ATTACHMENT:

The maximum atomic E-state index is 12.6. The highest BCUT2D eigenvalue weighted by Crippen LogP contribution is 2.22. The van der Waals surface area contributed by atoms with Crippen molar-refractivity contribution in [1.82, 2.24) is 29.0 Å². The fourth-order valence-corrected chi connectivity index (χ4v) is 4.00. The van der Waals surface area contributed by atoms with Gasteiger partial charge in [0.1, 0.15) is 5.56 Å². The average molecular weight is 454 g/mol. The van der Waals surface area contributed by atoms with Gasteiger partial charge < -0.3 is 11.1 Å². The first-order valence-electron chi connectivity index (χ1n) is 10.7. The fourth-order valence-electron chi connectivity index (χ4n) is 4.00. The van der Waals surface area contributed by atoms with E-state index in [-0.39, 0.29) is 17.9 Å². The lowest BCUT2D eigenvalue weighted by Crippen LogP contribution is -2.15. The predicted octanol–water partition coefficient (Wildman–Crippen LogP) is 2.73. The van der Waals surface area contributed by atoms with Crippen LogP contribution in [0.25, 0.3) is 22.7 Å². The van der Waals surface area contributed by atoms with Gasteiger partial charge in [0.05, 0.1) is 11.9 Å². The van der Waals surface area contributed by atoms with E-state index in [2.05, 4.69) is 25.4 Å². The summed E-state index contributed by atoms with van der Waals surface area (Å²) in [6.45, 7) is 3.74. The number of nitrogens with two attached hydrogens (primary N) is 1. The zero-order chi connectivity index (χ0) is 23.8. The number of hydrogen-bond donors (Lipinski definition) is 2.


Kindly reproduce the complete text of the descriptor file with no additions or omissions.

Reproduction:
The maximum atomic E-state index is 12.6. The highest BCUT2D eigenvalue weighted by Crippen LogP contribution is 2.22. The van der Waals surface area contributed by atoms with Crippen molar-refractivity contribution in [1.82, 2.24) is 29.0 Å². The fourth-order valence-corrected chi connectivity index (χ4v) is 4.00. The van der Waals surface area contributed by atoms with Gasteiger partial charge in [0.1, 0.15) is 5.56 Å². The average molecular weight is 454 g/mol. The van der Waals surface area contributed by atoms with Gasteiger partial charge < -0.3 is 11.1 Å². The first-order valence-electron chi connectivity index (χ1n) is 10.7. The fourth-order valence-electron chi connectivity index (χ4n) is 4.00. The van der Waals surface area contributed by atoms with E-state index in [-0.39, 0.29) is 17.9 Å². The lowest BCUT2D eigenvalue weighted by Crippen LogP contribution is -2.15. The predicted octanol–water partition coefficient (Wildman–Crippen LogP) is 2.73. The van der Waals surface area contributed by atoms with Crippen LogP contribution in [0.25, 0.3) is 22.7 Å². The van der Waals surface area contributed by atoms with Gasteiger partial charge in [0.05, 0.1) is 11.9 Å². The van der Waals surface area contributed by atoms with E-state index in [2.05, 4.69) is 25.4 Å². The summed E-state index contributed by atoms with van der Waals surface area (Å²) in [6.45, 7) is 3.74. The number of nitrogens with two attached hydrogens (primary N) is 1. The zero-order chi connectivity index (χ0) is 23.8. The number of hydrogen-bond donors (Lipinski definition) is 2.